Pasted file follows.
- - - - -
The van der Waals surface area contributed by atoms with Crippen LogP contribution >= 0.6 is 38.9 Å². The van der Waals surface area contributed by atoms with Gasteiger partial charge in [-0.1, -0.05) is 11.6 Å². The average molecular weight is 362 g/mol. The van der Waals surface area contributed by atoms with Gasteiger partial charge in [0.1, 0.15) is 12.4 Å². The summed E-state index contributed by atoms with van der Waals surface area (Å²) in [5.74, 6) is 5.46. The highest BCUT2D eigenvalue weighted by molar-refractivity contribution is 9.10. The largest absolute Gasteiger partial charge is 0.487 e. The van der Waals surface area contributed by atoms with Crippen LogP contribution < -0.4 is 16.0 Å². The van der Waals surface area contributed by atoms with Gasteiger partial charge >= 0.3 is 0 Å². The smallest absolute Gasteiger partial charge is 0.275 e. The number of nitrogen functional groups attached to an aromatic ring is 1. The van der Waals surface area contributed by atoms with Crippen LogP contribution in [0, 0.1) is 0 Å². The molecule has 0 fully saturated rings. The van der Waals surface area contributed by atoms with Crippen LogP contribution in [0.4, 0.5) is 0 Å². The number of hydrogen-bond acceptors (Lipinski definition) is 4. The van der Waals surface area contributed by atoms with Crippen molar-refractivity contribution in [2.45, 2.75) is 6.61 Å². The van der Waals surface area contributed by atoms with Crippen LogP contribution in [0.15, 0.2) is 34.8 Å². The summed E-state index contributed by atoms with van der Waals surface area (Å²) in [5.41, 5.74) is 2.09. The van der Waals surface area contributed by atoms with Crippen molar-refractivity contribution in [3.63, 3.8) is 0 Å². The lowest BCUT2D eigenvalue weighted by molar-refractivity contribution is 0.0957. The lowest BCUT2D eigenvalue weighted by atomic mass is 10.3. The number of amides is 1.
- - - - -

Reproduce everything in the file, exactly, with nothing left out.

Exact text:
The van der Waals surface area contributed by atoms with Crippen LogP contribution >= 0.6 is 38.9 Å². The van der Waals surface area contributed by atoms with Gasteiger partial charge in [-0.1, -0.05) is 11.6 Å². The average molecular weight is 362 g/mol. The van der Waals surface area contributed by atoms with Gasteiger partial charge in [0.1, 0.15) is 12.4 Å². The summed E-state index contributed by atoms with van der Waals surface area (Å²) in [5.74, 6) is 5.46. The highest BCUT2D eigenvalue weighted by molar-refractivity contribution is 9.10. The largest absolute Gasteiger partial charge is 0.487 e. The van der Waals surface area contributed by atoms with Crippen LogP contribution < -0.4 is 16.0 Å². The van der Waals surface area contributed by atoms with Gasteiger partial charge >= 0.3 is 0 Å². The smallest absolute Gasteiger partial charge is 0.275 e. The number of nitrogen functional groups attached to an aromatic ring is 1. The van der Waals surface area contributed by atoms with Crippen LogP contribution in [0, 0.1) is 0 Å². The molecule has 0 fully saturated rings. The van der Waals surface area contributed by atoms with Crippen LogP contribution in [0.4, 0.5) is 0 Å². The number of hydrogen-bond acceptors (Lipinski definition) is 4. The van der Waals surface area contributed by atoms with Crippen molar-refractivity contribution in [2.45, 2.75) is 6.61 Å². The van der Waals surface area contributed by atoms with Crippen LogP contribution in [0.15, 0.2) is 34.8 Å². The summed E-state index contributed by atoms with van der Waals surface area (Å²) in [5.41, 5.74) is 2.09. The van der Waals surface area contributed by atoms with Crippen molar-refractivity contribution in [3.63, 3.8) is 0 Å². The lowest BCUT2D eigenvalue weighted by molar-refractivity contribution is 0.0957. The lowest BCUT2D eigenvalue weighted by atomic mass is 10.3. The number of amides is 1.